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Thread: No water changes.. pls help.

  1. #51

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    Re: No water changes.. pls help.

    Quote Originally Posted by kotlec
    Quote Originally Posted by RkyRickstr
    Pooooff!!!! There goes my brain.

    So my intake from all of this:

    Have a scrubber, a ca reactor and do a pwc once in a while.. am i right?
    I find this reading interesting as I am scared of pressurized tanks in my living room. Its a very good option if your tank is not very big. (and even if it is big :mrgreen: )
    http://reefkeeping.com/issues/2006-02/rhf/index.php

    In that article it's the same as BRS's bulk stuff. And just like this graph:

    http://reefkeeping.com/issues/2006-02/r ... age010.jpg
    Figure 5. Sulfate concentration as a function of time when performing daily water changes equivalent to 0% (no changes), 7.5%, 15% and 30% of the total volume each month (in other words, 0%, 0.25%, 0.5% and 1% per day). In this example, sulfate starts at a natural level of 2710 ppm, and the model assumes the usage of a moderate amount of calcium chloride and sodium bicarbonate to maintain calcium and alkalinity, and Epsom salts (magnesium sulfate) to maintain magnesium.

    Your Chloride and Sodium levels will trend the same, while your other ions get pushed out of solution. Funny how the graph is from the same article talking about excess Sulfate ions, then tells you to add extra Chloride and Sodium :?

    If you run a Ca reactor you should never have to do a PWC for non emergency reasons (depending what you use as your reactor media that is). And I keep my CO2 tank in my basement and run a line up with the ATO. The line feed averages about 10 PSI but the line itself is considered zero PSI due to it not being sealed on one end.

  2. #52
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    Re: No water changes.. pls help.

    What about the consumption of sulphate, as in sulphur reactors? From:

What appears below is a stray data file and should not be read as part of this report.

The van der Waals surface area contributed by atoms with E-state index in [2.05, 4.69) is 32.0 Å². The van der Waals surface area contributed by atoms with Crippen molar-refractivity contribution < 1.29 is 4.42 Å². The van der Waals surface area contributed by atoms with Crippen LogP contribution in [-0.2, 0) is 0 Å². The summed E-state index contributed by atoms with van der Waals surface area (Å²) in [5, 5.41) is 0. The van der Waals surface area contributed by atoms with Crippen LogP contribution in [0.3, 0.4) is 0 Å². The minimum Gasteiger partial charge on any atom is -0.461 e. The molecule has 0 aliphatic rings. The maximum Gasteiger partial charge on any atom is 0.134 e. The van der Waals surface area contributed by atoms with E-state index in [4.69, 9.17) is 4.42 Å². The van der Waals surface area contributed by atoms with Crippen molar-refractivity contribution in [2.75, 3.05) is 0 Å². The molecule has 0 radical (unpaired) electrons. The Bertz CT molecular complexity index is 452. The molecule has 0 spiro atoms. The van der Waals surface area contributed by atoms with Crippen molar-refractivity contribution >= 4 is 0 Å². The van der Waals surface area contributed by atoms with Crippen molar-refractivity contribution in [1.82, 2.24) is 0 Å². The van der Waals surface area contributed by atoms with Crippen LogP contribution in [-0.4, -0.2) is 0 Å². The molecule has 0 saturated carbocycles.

http://www.reef.edu.au/asp_pages/secb.asp?FormNo=2

    "Sulphate-reducing bacteria live in places where there is no oxygen, plenty of sulphate and some organic matter present, in sediments for example."

    "Sulphate-reducing bacteria are widespread in marine sediments where there is plenty of sulphate. The reason why marine environments are not poisoned by the presence of hydrogen sulphide, which these organisms produce, is that under normal conditions their activities are limited by the supply of organic matter."

    "Bacteria in the marine environment are mainly grazed upon by protozoa and invertebrates, particularly polychaetes."

    ...which then feed the corals and small fish.

  3. #53

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    Re: No water changes.. pls help.

    santa: you lost me

    so do we have to change any water or no?

  4. #54

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    Re: No water changes.. pls help.

    Quote Originally Posted by SantaMonica
    What about the consumption of sulphate, as in sulphur reactors? From:
    http://www.reef.edu.au/asp_pages/secb.asp?FormNo=2

    "Sulphate-reducing bacteria live in places where there is no oxygen, plenty of sulphate and some organic matter present, in sediments for example."

    "Sulphate-reducing bacteria are widespread in marine sediments where there is plenty of sulphate. The reason why marine environments are not poisoned by the presence of hydrogen sulphide, which these organisms produce, is that under normal conditions their activities are limited by the supply of organic matter."

    "Bacteria in the marine environment are mainly grazed upon by protozoa and invertebrates, particularly polychaetes."

    ...which then feed the corals and small fish.
    Sulphate is only part of the issue, and a small one at that. Magnesium Sulphate is not dosed nearly as often as Ca, or Carbonate, as such Sulphate's percentage of total solution is low, and may even precipitate out. As for the bio usage, I can only add: the amounts added via dosing would not likely be used up faster then they are added. I base my conclusion on the observation that SG does not decrease with dosing. That it supplies a particular food chain is great to hear. I wonder what typical usage is.

    Sulphate aside (I linked the chart above as an example of dosing sans PWCs), the clear point I wanted to stress is: Based solely on analytic conclusions, If you do not regularly perform WCs, AND you dose 2-Part (3-Part), you probably should do PWCs.

    I plan on picking up a Chloride kit to see what my months of recklessly adding BRS 2-part did.

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